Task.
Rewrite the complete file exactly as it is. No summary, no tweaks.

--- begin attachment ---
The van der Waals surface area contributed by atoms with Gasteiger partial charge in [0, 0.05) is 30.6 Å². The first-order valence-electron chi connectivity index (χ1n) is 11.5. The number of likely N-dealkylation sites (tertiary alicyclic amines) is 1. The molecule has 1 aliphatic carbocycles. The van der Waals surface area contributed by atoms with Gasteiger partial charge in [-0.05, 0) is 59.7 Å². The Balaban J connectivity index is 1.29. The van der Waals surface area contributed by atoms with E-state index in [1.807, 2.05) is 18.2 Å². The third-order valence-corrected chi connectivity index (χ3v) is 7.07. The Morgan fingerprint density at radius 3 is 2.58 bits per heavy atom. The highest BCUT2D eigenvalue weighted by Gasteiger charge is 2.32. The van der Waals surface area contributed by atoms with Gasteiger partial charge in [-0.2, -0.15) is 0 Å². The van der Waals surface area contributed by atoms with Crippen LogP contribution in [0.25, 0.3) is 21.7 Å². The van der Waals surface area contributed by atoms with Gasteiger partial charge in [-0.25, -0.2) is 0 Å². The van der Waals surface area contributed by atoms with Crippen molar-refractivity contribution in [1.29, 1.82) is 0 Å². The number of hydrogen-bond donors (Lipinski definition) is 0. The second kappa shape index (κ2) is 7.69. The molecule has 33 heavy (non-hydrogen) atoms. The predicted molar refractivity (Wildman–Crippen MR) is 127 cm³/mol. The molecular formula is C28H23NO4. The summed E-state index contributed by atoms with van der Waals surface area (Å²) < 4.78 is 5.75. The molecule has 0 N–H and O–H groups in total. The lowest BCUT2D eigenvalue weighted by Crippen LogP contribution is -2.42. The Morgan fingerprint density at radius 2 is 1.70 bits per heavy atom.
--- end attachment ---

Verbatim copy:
The van der Waals surface area contributed by atoms with Gasteiger partial charge in [0, 0.05) is 30.6 Å². The first-order valence-electron chi connectivity index (χ1n) is 11.5. The number of likely N-dealkylation sites (tertiary alicyclic amines) is 1. The molecule has 1 aliphatic carbocycles. The van der Waals surface area contributed by atoms with Gasteiger partial charge in [-0.05, 0) is 59.7 Å². The Balaban J connectivity index is 1.29. The van der Waals surface area contributed by atoms with E-state index in [1.807, 2.05) is 18.2 Å². The third-order valence-corrected chi connectivity index (χ3v) is 7.07. The Morgan fingerprint density at radius 3 is 2.58 bits per heavy atom. The highest BCUT2D eigenvalue weighted by Gasteiger charge is 2.32. The van der Waals surface area contributed by atoms with Gasteiger partial charge in [-0.2, -0.15) is 0 Å². The van der Waals surface area contributed by atoms with Crippen LogP contribution in [0.25, 0.3) is 21.7 Å². The van der Waals surface area contributed by atoms with Gasteiger partial charge in [-0.25, -0.2) is 0 Å². The van der Waals surface area contributed by atoms with Crippen molar-refractivity contribution in [1.29, 1.82) is 0 Å². The number of hydrogen-bond donors (Lipinski definition) is 0. The second kappa shape index (κ2) is 7.69. The molecule has 33 heavy (non-hydrogen) atoms. The predicted molar refractivity (Wildman–Crippen MR) is 127 cm³/mol. The molecular formula is C28H23NO4. The summed E-state index contributed by atoms with van der Waals surface area (Å²) < 4.78 is 5.75. The molecule has 0 N–H and O–H groups in total. The lowest BCUT2D eigenvalue weighted by Crippen LogP contribution is -2.42. The Morgan fingerprint density at radius 2 is 1.70 bits per heavy atom.